He blessed his mechanic and engine builder (Ian Carter), for the success he had with the car until then. For 1977 he wanted to switch from the 998cc to a 1150cc Imp engine. "The other Davrian drivers are starting to give me a hard time because of their extra power", said Bob, whose experience made up for what he lacked in bhp. "We have a very reliable car and I think we are looking very good for the championship."
Car: Davrian Mk7
Body: standard Davrian production shell and chassis in glass fibre
Steering: standard production item
Fuel tank: standard Davrian
Cooling: standard Davrian
BARC and BRSCC ran the two main modsports championships.
July 1977: the duel between Mr. Jarvis and the other two Davrian exponents in the smaller classes of the two championships faded when Bob got his intended 1150cc engine. He even worried a few more people in the bigger classes, too.
The very first prototype was later on raced by both Evans and Robert Jarvis, with varying degrees of success.
Davrians started notching up competition wins almost from the beginning.
In its day Davrian Developments ran its own works team in modsports racing.
23rd September 1995 saw the first running of an all-Davrian class at the Longleat hillclimb. Of those with Imp-powered cars Ken Banks proved to be fastest and achieved a third place.
The basic design remained fairly unchanged throughout its production life. It only got refined over the years.
In 1980 The Mk 8 appeared, advertised as a competition-bred sports car based on the Chrysler Imp.
This Davrian was sold as a full body/chassis unit (1430) to road, race or rally specification. It had the glassfible monocoque construction with integral seats, fuel tanks and roll-over protection.
For competition use it was available with or without a sprayed finish and upholstery. Rolling units to various stages of completion could be specified, but the company did not supply complete cars.
Primarily the car was based on Imp components: front and rear suspension wishbones, engine, gearchange, foot pedals and handbrake. (other units could be fitted on request).
Evans tried to expand in other directions. The 'Dragon', an up-market Fiesta-powered version of the Mk B, had to fetch £5,322.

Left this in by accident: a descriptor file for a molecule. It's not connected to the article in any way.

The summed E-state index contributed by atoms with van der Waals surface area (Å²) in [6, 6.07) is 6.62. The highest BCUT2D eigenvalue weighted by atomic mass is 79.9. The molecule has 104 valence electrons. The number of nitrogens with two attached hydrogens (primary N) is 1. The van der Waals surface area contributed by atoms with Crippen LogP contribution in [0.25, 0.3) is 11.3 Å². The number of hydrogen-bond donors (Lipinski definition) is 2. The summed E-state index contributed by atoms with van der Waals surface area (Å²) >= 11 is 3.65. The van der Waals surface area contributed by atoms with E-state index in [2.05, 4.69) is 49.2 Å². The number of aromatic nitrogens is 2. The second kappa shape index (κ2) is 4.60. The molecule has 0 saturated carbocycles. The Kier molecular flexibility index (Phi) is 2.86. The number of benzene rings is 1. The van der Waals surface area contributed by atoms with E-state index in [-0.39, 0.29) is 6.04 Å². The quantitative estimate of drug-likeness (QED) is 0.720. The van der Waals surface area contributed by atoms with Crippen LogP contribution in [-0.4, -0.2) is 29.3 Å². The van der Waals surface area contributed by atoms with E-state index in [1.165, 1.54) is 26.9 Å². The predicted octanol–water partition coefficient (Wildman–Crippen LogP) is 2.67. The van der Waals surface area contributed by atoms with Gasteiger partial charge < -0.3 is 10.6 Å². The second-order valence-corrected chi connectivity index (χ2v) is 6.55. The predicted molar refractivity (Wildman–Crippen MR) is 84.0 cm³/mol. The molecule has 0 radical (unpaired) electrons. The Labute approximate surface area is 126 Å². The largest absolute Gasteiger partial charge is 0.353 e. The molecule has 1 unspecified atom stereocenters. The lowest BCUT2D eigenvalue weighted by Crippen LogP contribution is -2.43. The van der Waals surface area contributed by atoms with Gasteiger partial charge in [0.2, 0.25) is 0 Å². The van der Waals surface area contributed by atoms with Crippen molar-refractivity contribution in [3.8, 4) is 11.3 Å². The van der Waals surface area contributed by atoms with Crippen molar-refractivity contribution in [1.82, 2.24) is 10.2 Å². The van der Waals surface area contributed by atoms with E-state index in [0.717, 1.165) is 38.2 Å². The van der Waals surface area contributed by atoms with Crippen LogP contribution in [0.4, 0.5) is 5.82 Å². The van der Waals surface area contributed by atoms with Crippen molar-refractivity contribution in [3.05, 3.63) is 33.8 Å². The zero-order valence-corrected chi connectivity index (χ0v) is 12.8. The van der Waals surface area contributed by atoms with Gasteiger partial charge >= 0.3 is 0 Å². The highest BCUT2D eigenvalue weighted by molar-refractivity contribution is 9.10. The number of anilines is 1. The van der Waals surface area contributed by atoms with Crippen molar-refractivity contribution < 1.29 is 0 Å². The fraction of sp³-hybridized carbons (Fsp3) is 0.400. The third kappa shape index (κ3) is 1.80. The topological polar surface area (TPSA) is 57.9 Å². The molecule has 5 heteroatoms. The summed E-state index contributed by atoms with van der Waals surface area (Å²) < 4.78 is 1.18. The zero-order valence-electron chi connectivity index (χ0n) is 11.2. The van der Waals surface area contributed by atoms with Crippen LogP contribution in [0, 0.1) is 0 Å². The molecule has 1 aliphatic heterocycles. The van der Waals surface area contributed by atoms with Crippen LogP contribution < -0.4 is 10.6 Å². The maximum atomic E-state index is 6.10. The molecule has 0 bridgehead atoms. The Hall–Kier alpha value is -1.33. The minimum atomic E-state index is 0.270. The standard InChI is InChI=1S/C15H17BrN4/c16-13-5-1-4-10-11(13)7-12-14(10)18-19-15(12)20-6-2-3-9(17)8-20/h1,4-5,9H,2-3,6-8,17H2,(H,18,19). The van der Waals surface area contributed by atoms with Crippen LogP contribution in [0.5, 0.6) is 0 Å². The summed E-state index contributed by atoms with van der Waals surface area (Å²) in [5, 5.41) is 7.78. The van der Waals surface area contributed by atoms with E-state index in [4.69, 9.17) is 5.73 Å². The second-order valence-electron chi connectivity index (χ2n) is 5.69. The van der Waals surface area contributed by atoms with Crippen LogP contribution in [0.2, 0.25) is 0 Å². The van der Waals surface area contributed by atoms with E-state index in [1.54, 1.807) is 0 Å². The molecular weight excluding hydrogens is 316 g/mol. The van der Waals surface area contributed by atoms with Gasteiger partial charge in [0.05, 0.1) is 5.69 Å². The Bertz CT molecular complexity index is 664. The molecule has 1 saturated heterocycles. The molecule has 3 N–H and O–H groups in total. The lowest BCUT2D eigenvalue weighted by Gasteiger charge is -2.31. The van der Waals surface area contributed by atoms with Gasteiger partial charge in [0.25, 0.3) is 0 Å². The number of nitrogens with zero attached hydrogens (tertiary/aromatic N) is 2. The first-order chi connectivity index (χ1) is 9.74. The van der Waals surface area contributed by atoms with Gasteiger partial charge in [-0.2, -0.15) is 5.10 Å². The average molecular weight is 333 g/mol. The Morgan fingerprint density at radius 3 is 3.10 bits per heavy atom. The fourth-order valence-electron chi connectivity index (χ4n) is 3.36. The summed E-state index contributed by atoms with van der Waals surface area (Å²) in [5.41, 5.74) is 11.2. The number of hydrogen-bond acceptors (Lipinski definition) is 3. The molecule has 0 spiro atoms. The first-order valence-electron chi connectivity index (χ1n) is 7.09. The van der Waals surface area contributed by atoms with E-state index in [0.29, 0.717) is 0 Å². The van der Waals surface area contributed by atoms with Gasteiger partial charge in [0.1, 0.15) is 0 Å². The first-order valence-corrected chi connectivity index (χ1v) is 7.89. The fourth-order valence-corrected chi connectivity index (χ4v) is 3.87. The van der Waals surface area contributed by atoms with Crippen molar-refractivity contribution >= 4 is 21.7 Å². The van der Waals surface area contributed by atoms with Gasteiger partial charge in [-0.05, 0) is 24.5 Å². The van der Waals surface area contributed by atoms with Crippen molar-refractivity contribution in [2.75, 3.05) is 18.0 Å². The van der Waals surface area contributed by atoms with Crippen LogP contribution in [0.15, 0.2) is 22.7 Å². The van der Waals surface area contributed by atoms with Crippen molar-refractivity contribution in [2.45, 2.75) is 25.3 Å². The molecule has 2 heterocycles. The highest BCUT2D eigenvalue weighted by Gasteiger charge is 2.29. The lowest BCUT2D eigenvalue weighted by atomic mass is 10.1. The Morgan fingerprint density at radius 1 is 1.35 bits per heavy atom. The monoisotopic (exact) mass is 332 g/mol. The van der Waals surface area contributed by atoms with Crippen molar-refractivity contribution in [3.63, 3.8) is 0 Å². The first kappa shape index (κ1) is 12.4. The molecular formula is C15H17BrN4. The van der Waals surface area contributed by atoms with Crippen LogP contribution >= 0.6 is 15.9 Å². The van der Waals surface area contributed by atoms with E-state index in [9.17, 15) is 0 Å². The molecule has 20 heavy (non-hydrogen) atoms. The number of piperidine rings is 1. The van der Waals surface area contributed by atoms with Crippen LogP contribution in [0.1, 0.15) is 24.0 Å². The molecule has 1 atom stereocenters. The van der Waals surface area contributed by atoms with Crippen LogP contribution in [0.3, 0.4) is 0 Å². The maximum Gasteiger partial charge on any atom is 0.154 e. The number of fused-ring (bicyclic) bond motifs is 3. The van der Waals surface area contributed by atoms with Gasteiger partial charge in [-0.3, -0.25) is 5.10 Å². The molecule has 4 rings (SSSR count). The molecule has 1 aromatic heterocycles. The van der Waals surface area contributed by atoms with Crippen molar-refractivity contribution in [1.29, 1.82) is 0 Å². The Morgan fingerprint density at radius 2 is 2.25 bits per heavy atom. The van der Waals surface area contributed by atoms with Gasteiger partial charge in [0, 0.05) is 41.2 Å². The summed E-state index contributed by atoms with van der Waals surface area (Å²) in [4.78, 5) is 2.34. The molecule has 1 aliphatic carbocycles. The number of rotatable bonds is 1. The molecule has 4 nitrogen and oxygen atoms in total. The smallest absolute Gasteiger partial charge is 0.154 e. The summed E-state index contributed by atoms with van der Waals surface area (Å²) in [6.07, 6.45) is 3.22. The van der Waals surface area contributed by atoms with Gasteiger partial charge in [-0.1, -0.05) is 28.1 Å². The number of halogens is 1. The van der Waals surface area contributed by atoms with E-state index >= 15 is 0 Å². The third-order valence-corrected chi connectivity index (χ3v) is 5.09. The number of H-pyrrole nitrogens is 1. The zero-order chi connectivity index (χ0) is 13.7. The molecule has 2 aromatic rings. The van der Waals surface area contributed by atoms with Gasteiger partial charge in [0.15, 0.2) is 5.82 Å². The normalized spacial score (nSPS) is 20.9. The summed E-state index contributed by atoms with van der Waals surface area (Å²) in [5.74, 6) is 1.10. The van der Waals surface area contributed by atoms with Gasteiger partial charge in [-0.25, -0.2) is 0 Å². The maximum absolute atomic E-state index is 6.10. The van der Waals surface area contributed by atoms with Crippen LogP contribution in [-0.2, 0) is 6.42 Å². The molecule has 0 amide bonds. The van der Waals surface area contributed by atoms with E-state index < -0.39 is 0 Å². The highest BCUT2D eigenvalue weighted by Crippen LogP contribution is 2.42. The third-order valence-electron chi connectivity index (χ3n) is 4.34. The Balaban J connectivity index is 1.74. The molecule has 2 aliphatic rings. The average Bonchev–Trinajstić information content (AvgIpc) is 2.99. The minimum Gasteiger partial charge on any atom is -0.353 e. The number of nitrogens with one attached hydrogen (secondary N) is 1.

Things did not work out. Davrian Developments ltd. went into receivership at the beginning of 1983. Voluntary Liquidation on 2nd February.
Will Corry (Corry Car Company) in Northern Ireland bought the assets. It was managed by Tim Duffee and Gareth Atkinson, who were right away busy completing the many outstanding orders for the Mk 8 (Dragon).
Corry Cars did not produce anything Impish other than the Mk 8.
The Davrian was commercially produced from 1967 to 1983, with a total production of 500 cars.
Adrian Evans is no longer among the living.
The New Davrian Register which includes the Davrian Register for The Imp Club is run by John Rawlins.
"The 'New Davrian Register' is intended to provide a link between Davrian owners and now has about 150 owners and enthusiasts listed from as far afield as the USA, Sweden and Indonesia. A fair number of Davrians have been exported to Japan in recent years but as yet I have not managed to make contact with any Japanese owners."
The 'New Davrian Register' also welcomes 'Darrians', the Darrian T9 effectively being the Davrian Mk9, although no longer utilising Imp components. It does however still feature rear-trailing arm and the front swinging arm configuration of the Imp, although of Darrian construction.
Second website: New Davrian Register (NDR).
The original Davrian Register of The Imp Club was held by Bernard Porter. (1981 - ....) He did not run a sort-of 'sub' of The Imp Club, but just registered.
11-13 Gloucester Place, Briston, Melton Constable, Norfolk NR24 2LD.
Tel: 01263 860525
Don't know if that address is still correct nor if Mr. Porter is still active as registrar.
Martyn Jones wrote a book on the Davrian through to the Darrian, published by Bookmarque.
Davrian's Imp / Mark Cole. - Hot Car 1972, May. - p.65
HC testers take a trip in Clapham's kit-car sportster EMK 313J